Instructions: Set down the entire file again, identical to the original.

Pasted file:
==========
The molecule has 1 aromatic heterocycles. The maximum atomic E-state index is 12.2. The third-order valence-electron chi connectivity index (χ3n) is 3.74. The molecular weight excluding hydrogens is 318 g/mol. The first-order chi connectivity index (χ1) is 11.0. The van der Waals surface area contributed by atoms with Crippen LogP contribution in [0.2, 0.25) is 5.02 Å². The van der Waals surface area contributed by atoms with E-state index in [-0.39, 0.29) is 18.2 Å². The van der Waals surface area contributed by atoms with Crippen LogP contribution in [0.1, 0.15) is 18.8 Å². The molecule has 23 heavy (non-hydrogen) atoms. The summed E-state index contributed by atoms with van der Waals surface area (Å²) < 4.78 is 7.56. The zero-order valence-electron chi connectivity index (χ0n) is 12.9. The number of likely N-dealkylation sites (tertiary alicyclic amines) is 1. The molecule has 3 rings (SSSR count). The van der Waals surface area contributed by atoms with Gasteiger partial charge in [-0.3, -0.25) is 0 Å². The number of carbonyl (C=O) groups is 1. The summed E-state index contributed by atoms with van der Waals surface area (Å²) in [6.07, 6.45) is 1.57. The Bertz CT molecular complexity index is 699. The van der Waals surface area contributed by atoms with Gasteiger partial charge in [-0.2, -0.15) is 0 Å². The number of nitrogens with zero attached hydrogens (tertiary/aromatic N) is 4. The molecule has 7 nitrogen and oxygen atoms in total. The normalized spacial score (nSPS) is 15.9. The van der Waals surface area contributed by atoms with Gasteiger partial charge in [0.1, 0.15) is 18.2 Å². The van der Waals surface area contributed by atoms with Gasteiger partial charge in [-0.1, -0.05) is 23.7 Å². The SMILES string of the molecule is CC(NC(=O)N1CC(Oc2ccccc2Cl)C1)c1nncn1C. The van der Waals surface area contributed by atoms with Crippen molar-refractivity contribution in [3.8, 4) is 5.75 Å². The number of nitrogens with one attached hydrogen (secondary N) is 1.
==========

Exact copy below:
The molecule has 1 aromatic heterocycles. The maximum atomic E-state index is 12.2. The third-order valence-electron chi connectivity index (χ3n) is 3.74. The molecular weight excluding hydrogens is 318 g/mol. The first-order chi connectivity index (χ1) is 11.0. The van der Waals surface area contributed by atoms with Crippen LogP contribution in [0.2, 0.25) is 5.02 Å². The van der Waals surface area contributed by atoms with E-state index in [-0.39, 0.29) is 18.2 Å². The van der Waals surface area contributed by atoms with Crippen LogP contribution in [0.1, 0.15) is 18.8 Å². The molecule has 23 heavy (non-hydrogen) atoms. The summed E-state index contributed by atoms with van der Waals surface area (Å²) < 4.78 is 7.56. The zero-order valence-electron chi connectivity index (χ0n) is 12.9. The number of likely N-dealkylation sites (tertiary alicyclic amines) is 1. The molecule has 3 rings (SSSR count). The van der Waals surface area contributed by atoms with Gasteiger partial charge in [-0.3, -0.25) is 0 Å². The number of carbonyl (C=O) groups is 1. The summed E-state index contributed by atoms with van der Waals surface area (Å²) in [6.07, 6.45) is 1.57. The Bertz CT molecular complexity index is 699. The van der Waals surface area contributed by atoms with Gasteiger partial charge in [-0.2, -0.15) is 0 Å². The number of nitrogens with zero attached hydrogens (tertiary/aromatic N) is 4. The molecule has 7 nitrogen and oxygen atoms in total. The normalized spacial score (nSPS) is 15.9. The van der Waals surface area contributed by atoms with Gasteiger partial charge in [0.1, 0.15) is 18.2 Å². The van der Waals surface area contributed by atoms with Gasteiger partial charge in [-0.1, -0.05) is 23.7 Å². The SMILES string of the molecule is CC(NC(=O)N1CC(Oc2ccccc2Cl)C1)c1nncn1C. The van der Waals surface area contributed by atoms with Crippen molar-refractivity contribution in [3.8, 4) is 5.75 Å². The number of nitrogens with one attached hydrogen (secondary N) is 1.